Bilevel positive airway pressure (BPAP) is a continuous positive airway pressure (CPAP) mode used during noninvasive positive pressure ventilation. It delivers a preset inspiratory positive airway pressure (IPAP) and expiratory positive airway pressure (EPAP). BPAP can be described as a continuous positive airway pressure system with a time-cycled or flow-cycled change of the applied CPAP level. CPAP, BPAP and other non-invasive ventilation modes have been shown to be effective management tools for chronic obstructive pulmonary disease and acute respiratory failure. Another term for bilevel positive airway pressure, and the term becoming increasingly adopted by the medical community, is non-invasive positive pressure ventilation (NIPPV) or non-invasive ventilation (NIV).
Vf: on many machines a respiratory rate is set as a guarantee for intermittent bursts of IPAP.
Biphasic/bilevel as a mode of ventilation was first presented in 1988 by Professor Benzer of Innsbruck and his group. His theory consisted of alternating PEEP levels. This was the first time the acronym BIPAP was used and was followed in 1989 with the publication of a new approach to ventilatory technique by Baum & Benzer which was also the first full year of commercial introduction of "Biphasic Positive Airway Pressure" as an integrated mode of ventilation on the Evita ventilator. This concept was introduced as a positive adjunct to weaning from ventilator support.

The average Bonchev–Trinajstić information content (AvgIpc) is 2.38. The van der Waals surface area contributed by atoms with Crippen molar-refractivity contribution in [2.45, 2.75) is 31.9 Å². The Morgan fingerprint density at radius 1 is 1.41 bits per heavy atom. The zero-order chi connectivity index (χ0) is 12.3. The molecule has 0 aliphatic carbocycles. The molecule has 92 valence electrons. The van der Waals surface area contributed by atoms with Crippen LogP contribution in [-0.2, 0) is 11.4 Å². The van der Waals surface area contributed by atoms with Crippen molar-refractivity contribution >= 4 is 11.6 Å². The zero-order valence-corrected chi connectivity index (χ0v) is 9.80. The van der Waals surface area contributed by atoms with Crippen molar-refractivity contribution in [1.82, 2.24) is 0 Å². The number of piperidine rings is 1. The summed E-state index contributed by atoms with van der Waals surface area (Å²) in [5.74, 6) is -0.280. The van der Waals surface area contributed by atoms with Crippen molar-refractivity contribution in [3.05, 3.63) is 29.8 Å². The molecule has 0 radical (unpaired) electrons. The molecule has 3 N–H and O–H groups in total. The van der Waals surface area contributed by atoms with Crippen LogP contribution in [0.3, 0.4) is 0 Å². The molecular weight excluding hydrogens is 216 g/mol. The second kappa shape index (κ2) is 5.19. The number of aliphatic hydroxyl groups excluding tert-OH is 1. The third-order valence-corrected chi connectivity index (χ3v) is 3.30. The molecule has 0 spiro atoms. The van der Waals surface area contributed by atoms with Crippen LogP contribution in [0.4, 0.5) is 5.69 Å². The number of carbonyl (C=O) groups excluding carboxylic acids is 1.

^Guy W Soo Hoo, MD, MPH Clinical Professor of Medicine, University of California, Los Angeles, David Geffen School of Medicine; Director, Medical Intensive Care Unit, Pulmonary and Critical Care Section, West Los Angeles Healthcare Center, Veteran Affairs Greater Los Angeles Healthcare System; Oleh Wasyl Hnatiuk, MD, Francisco Talavera, PharmD, PhD (6 June 2011). "Noninvasive Ventilation". Archived from the original on 2010-06-07. Retrieved 7 June 2012.
^Williams AM, Abramo TJ, Shah MV, Miller RA, Burney-Jones C, Rooks S et al. (2011). "Safety and clinical findings of BiPAP utilization in children 20 kg or less for asthma exacerbations.". Intensive Care Med37 (8): 1338–43. doi:10.1007/s00134-011-2238-9. PMID21567114.